Baroque Architecture in Vienna

Simply put, Austria is a beautiful country. I also have yet to truly explore it, but I have spent a good amount of time in Vienna. I went there to experience The city’s museums and cultural history. That’s the reason why their tourist industry is bustling right? Who doesn’t want to see the place that gave us Mozart, Beethoven, Mahler, Strauss and Haydn! The countryside of Austria is also breathtaking. From steep snow covered slopes to the lakes and forests of the alps, Austria has as much natural beauty as anywhere, packed into a small country that’s right in the center of it all.


Horses outside St. Stephen’s

I highly recommend making Austria a part of any itinerary on a European vacation, for at the very least it’s convenient. The country is a place you want to see by train. Use that Eurail pass you blindly purchased and take a look and I will tell you this: The rich culture of Austria will leave you baffled. From great museums (MuseumQuartier) to beautiful churches (St. Stephan’s) to incredible baroque architecture, they’ve got you covered. Oh, and the beer is good too.




  • The Euro is the currency and has been since 2002. Use hard cash as a priority when paying for goods and services. In Austria, credit cards are still not that common and nothing screams tourist more than handing over your card to pay. That said, ATM’s are all over and most larger stores will happily take your card.
  • Some Austrians speak English. Actually a large amount at least know the basics! That said, it’s still much more polite to say “Sprechen Sie Englisch?” — Do you speak English? Most people will be willing to at least try to help. As always though, I recommend trying to learn a few basic phrases. You should never expect someone to speak your language when aboard — yes, even someone working in the tourist industry; unless they have a sign under their kiosk that says “Yes, I speak English” (these do exist!). More on that in my post on Romania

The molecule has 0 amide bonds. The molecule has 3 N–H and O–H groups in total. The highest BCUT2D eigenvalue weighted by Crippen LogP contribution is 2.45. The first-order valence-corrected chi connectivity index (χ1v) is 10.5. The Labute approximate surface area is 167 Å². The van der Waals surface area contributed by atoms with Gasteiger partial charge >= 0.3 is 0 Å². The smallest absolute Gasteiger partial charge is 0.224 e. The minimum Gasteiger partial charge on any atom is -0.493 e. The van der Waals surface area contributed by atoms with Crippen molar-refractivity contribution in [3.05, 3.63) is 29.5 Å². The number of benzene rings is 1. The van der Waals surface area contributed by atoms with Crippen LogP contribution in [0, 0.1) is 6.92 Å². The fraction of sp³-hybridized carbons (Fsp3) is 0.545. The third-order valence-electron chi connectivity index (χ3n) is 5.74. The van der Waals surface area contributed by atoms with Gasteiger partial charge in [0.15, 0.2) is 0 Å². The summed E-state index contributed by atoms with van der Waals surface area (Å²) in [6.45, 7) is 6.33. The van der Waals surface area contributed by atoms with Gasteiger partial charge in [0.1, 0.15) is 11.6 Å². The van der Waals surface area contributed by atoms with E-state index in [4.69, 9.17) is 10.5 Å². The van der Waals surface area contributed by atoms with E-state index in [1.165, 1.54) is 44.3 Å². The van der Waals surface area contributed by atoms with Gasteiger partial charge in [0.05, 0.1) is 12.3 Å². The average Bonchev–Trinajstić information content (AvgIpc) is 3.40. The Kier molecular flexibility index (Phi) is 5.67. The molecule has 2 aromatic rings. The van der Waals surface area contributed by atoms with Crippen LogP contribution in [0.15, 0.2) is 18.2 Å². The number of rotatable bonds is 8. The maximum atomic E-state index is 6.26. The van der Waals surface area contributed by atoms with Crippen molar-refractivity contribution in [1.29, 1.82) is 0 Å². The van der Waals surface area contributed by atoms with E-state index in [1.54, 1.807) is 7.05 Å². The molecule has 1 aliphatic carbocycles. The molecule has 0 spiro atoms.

• Austria incredibly safe, but watch out for the usual of course. Pickpocking and bike theft seem to be the most common injustices. I was almost run over by a bike in the Vienna, so watch where you are walking and be aware of bike lanes. Even though pedestrians do have the right of way, you wouldn’t think they do. Seems to be the same deal in all of the Germanic countries.
  • When dining out in Austria You have to ask for the bill. Although the service is generally great, tipping a Euro per person is considered a great tip. Simple rounding up a bit will usually do the trick. If you give a larger note, you can specify how much you wish to pay, with tip included. They will know the proper change. For example. You offer a €50 for a €42 tab. You say “fünfundvierzig Euro” — which means “twenty five”.
  • Austrians really put a value on art and have some of Europe’s greatest museums within their border. In fact, pretty much any larger city in Austria (Vienna, Graz, Salzburg) has at least one incredible museum with a unique collection of work. Head to the MuseumQuartiers in Vienna first.
  • You need to experience the cafe culture. Austria is known for it, especially Vienna, and you would really be missing out if you don’t partake. People will go relax in the various cafe’s and here’s a new concept for Americans — really take their time. They’ll stay for hours. Sometimes, if you look around, people don’t really seem to be doing much of anything. If you can find an outdoor cafe. It’s a great place for people watching.
  • Drinking in public is legal, although drinking on public transportation is very forbidden and is going to get you looks. Also, Graz has implemented a ban in the city center and Salzburg has a law where open containers are not legal in the Rudolfskai area (popular for bars and pubs).


  • Austria isn’t a cheap country, but deals can be had. Check out street vendors and ethnic food restaurants for the best deals. Convenience stores for beer (usually  $1.50-2). In general though, food is quite pricey here, especially in Vienna.
  •  Comparing Austria to other great European cities, this country actually has decently affordable lodging. Try to find something centrally located as most cities in Austria are very walk-able and you can save on public transportation that way.
  • Outside the cities is always going to cost you less. Vienna especially seemed harder to find deals. Perhaps that’s because most of the tourist spots, museums, and churches were fairly close together.
  • I found a few great happy hours at cafes. Just watch the signs and make sure they know that you want to order from the pre-fixed menu.